The sad reality, however, is that parents are worried and are becoming more worried about the safety of their children at school and in college, too.
- After the Sandy Hook Elementary School shooting in Newtown, CT, several schools tried to arm teachers. Didn't happen.
- The State of Kansas scrapped a plan to arm its teachers after insurance companies balked.
Despite the risks, administrators and teachers at some schools in the West and South are armed.
For example, administrators of a private school in Twin Falls, Idaho, Lighthouse Christian School (LCS), have responded to potential shooting threats by arming administrators and teaching them to use guns. About the policy, LCS superintendent, Kevin Newbry, said:
With people spread out throughout your facility, you have greater protection as well, responding to an incident. With an intruder that has a gun or a rifle, statistics show the only thing that is going to stop an issue is another gun, unfortunately.
In the State of Utah, teachers are free to carry guns. During the 2015 October break, the Utah Shooting Sports Council (USSC) offered free concealed weapons classes to 20 teachers. The purpose of the classes was to expand teachers' options beyond one school district's policy of locking the classroom door, turning off the lights, and hiding.
We just have to protect our kids and we didn't want to do it in a haphazard way.
It's been positive--I have yet to have a community member come in and say "why are you doing this?"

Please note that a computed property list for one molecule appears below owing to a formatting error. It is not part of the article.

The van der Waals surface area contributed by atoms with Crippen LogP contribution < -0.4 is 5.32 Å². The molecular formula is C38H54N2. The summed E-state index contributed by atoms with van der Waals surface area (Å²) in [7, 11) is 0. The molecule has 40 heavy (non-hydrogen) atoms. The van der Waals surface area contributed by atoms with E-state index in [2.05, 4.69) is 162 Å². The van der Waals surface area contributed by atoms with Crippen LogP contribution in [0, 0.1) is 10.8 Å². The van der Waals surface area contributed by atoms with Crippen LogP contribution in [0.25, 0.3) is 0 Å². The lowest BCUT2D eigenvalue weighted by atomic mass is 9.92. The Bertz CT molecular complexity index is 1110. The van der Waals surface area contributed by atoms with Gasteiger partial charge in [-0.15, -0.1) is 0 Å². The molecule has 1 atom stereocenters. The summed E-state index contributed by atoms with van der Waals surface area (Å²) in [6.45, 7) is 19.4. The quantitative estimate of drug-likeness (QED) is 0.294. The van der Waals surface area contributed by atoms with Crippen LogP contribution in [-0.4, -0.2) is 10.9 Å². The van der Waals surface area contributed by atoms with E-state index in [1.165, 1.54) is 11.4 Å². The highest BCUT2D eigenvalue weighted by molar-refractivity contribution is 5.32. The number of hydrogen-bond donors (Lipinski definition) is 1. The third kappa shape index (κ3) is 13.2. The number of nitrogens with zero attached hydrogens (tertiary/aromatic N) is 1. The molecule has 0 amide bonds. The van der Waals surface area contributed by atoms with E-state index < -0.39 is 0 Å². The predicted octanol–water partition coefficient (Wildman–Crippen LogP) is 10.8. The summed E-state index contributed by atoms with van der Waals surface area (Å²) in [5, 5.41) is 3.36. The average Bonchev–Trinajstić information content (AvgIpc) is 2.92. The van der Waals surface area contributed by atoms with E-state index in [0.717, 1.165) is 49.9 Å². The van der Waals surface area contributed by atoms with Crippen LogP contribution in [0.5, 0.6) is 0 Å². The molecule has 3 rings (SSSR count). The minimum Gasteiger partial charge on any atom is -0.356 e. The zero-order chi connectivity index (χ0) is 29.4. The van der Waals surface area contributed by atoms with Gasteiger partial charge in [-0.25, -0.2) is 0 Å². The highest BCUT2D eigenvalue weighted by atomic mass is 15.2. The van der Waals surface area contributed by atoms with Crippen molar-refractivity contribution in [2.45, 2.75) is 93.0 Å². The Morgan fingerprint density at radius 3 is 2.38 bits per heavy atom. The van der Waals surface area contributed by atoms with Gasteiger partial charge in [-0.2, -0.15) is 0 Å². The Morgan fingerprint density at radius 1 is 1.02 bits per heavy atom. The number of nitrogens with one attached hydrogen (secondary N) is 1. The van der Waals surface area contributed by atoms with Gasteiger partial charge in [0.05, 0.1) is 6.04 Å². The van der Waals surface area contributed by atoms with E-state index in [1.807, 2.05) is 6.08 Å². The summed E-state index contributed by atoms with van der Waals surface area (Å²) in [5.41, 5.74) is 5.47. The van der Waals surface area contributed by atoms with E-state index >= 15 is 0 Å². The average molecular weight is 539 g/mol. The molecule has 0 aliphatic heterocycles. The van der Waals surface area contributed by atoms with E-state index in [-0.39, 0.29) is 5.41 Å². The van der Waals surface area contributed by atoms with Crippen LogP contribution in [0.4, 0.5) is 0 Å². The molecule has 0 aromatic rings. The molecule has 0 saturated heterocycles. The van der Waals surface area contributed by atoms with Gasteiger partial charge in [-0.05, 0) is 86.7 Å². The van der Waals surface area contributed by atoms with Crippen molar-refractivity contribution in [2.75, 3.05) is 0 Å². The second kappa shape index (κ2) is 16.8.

- The former President of the Arkansas Education Association, Donna Morey, said: "We just think educators should be in the business of educating students, not carrying a weapon."
- A retireed elementary school teacher, Malinda Lund, said: "Teachers have so much other training to undergo. They just aren't equipped to handle firearms."
The Motley Monk wonders how many of Arkansas public school teachers agree with Ms. Morey and Ms. Lund. After all, educating students and carrying weapons are not necessarily mutually exclusive categories. Neither are staff development and weapons training. Those arguments are red herrings, based on an ideal world not the real world where lunatics seek immortality by murdering innocents.
Shouldn't educators be concerned about the education and the safety of their students? Consider what USSC's Chairman, Clark Aposhian observed:
A shooter who wants to end his life via suicide but take a whole bunch of other people with him, probably wants to pick a place to exact that evil plan without getting return fire. We are hoping to show that Utah schools and universities are not a place to do that.
Necessary? Most likely...and sadly so, for the safety of children attending schools and colleges across the fruited plain.
Let the discussion begin...
To read the reports cited in this post, click on the following links: